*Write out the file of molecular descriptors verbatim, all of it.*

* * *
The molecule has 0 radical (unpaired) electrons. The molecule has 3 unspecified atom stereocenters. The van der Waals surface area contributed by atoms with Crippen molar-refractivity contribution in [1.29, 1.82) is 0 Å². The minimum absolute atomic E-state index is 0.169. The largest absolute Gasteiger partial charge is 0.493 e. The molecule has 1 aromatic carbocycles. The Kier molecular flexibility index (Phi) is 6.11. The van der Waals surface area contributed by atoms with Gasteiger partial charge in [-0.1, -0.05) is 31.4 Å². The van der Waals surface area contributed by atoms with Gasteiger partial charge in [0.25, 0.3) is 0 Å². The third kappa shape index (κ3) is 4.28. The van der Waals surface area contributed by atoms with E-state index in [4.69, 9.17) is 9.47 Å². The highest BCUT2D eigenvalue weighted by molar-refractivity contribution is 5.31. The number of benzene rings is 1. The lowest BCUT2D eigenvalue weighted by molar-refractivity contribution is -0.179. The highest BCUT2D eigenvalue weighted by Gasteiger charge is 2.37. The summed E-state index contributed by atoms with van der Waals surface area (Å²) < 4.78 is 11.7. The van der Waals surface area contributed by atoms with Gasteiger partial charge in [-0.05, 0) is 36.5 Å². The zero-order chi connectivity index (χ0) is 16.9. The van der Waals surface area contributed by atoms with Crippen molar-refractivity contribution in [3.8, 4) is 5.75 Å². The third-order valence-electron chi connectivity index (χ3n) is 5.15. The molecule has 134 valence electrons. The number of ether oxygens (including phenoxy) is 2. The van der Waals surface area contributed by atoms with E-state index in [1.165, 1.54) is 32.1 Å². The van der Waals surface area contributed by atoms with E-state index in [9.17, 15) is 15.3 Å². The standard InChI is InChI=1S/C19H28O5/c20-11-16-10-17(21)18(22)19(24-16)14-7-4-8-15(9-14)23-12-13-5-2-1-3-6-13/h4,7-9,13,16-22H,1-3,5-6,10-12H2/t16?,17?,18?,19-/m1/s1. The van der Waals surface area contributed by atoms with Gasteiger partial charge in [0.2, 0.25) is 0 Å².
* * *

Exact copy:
The molecule has 0 radical (unpaired) electrons. The molecule has 3 unspecified atom stereocenters. The van der Waals surface area contributed by atoms with Crippen molar-refractivity contribution in [1.29, 1.82) is 0 Å². The minimum absolute atomic E-state index is 0.169. The largest absolute Gasteiger partial charge is 0.493 e. The molecule has 1 aromatic carbocycles. The Kier molecular flexibility index (Phi) is 6.11. The van der Waals surface area contributed by atoms with Gasteiger partial charge in [-0.1, -0.05) is 31.4 Å². The van der Waals surface area contributed by atoms with Gasteiger partial charge in [0.25, 0.3) is 0 Å². The third kappa shape index (κ3) is 4.28. The van der Waals surface area contributed by atoms with E-state index in [4.69, 9.17) is 9.47 Å². The highest BCUT2D eigenvalue weighted by molar-refractivity contribution is 5.31. The number of benzene rings is 1. The lowest BCUT2D eigenvalue weighted by molar-refractivity contribution is -0.179. The highest BCUT2D eigenvalue weighted by Gasteiger charge is 2.37. The summed E-state index contributed by atoms with van der Waals surface area (Å²) < 4.78 is 11.7. The van der Waals surface area contributed by atoms with Gasteiger partial charge in [-0.05, 0) is 36.5 Å². The zero-order chi connectivity index (χ0) is 16.9. The van der Waals surface area contributed by atoms with Crippen molar-refractivity contribution in [3.8, 4) is 5.75 Å². The third-order valence-electron chi connectivity index (χ3n) is 5.15. The molecule has 134 valence electrons. The number of ether oxygens (including phenoxy) is 2. The van der Waals surface area contributed by atoms with E-state index in [1.165, 1.54) is 32.1 Å². The van der Waals surface area contributed by atoms with E-state index in [9.17, 15) is 15.3 Å². The standard InChI is InChI=1S/C19H28O5/c20-11-16-10-17(21)18(22)19(24-16)14-7-4-8-15(9-14)23-12-13-5-2-1-3-6-13/h4,7-9,13,16-22H,1-3,5-6,10-12H2/t16?,17?,18?,19-/m1/s1. The van der Waals surface area contributed by atoms with Gasteiger partial charge in [0.2, 0.25) is 0 Å².